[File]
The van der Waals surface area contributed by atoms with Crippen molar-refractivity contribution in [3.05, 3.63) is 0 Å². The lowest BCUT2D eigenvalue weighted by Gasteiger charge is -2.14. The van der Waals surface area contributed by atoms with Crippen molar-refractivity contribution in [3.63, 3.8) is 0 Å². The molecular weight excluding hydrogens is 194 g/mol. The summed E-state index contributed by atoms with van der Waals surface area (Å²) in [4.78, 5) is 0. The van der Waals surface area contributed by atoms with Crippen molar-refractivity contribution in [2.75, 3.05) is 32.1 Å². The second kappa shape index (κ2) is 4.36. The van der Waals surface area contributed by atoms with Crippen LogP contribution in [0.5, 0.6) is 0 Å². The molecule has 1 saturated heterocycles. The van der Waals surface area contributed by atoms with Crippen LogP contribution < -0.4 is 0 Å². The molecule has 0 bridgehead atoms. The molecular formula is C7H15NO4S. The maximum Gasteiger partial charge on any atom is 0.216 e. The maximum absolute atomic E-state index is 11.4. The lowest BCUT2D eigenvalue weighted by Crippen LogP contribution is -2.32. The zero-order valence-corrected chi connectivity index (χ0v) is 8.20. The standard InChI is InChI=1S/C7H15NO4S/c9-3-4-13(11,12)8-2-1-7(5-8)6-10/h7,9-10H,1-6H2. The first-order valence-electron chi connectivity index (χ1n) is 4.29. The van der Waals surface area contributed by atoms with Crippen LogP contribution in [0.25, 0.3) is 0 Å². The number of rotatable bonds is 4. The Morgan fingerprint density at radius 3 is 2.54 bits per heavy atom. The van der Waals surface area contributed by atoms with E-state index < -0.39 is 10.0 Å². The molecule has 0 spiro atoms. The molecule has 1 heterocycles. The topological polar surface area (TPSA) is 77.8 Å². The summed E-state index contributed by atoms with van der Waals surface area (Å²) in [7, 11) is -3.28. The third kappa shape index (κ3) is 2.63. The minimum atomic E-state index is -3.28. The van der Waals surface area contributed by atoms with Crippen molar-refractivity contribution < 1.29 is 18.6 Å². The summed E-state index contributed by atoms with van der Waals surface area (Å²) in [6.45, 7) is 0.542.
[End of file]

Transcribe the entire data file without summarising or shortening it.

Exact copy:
The van der Waals surface area contributed by atoms with Crippen molar-refractivity contribution in [3.05, 3.63) is 0 Å². The lowest BCUT2D eigenvalue weighted by Gasteiger charge is -2.14. The van der Waals surface area contributed by atoms with Crippen molar-refractivity contribution in [3.63, 3.8) is 0 Å². The molecular weight excluding hydrogens is 194 g/mol. The summed E-state index contributed by atoms with van der Waals surface area (Å²) in [4.78, 5) is 0. The van der Waals surface area contributed by atoms with Crippen molar-refractivity contribution in [2.75, 3.05) is 32.1 Å². The second kappa shape index (κ2) is 4.36. The van der Waals surface area contributed by atoms with Crippen LogP contribution in [0.5, 0.6) is 0 Å². The molecule has 1 saturated heterocycles. The van der Waals surface area contributed by atoms with Crippen LogP contribution < -0.4 is 0 Å². The molecule has 0 bridgehead atoms. The molecular formula is C7H15NO4S. The maximum Gasteiger partial charge on any atom is 0.216 e. The maximum absolute atomic E-state index is 11.4. The lowest BCUT2D eigenvalue weighted by Crippen LogP contribution is -2.32. The zero-order valence-corrected chi connectivity index (χ0v) is 8.20. The standard InChI is InChI=1S/C7H15NO4S/c9-3-4-13(11,12)8-2-1-7(5-8)6-10/h7,9-10H,1-6H2. The first-order valence-electron chi connectivity index (χ1n) is 4.29. The van der Waals surface area contributed by atoms with Crippen LogP contribution in [0.25, 0.3) is 0 Å². The number of rotatable bonds is 4. The Morgan fingerprint density at radius 3 is 2.54 bits per heavy atom. The van der Waals surface area contributed by atoms with E-state index < -0.39 is 10.0 Å². The molecule has 0 spiro atoms. The molecule has 1 heterocycles. The topological polar surface area (TPSA) is 77.8 Å². The summed E-state index contributed by atoms with van der Waals surface area (Å²) in [7, 11) is -3.28. The third kappa shape index (κ3) is 2.63. The minimum atomic E-state index is -3.28. The van der Waals surface area contributed by atoms with Crippen molar-refractivity contribution < 1.29 is 18.6 Å². The summed E-state index contributed by atoms with van der Waals surface area (Å²) in [6.45, 7) is 0.542.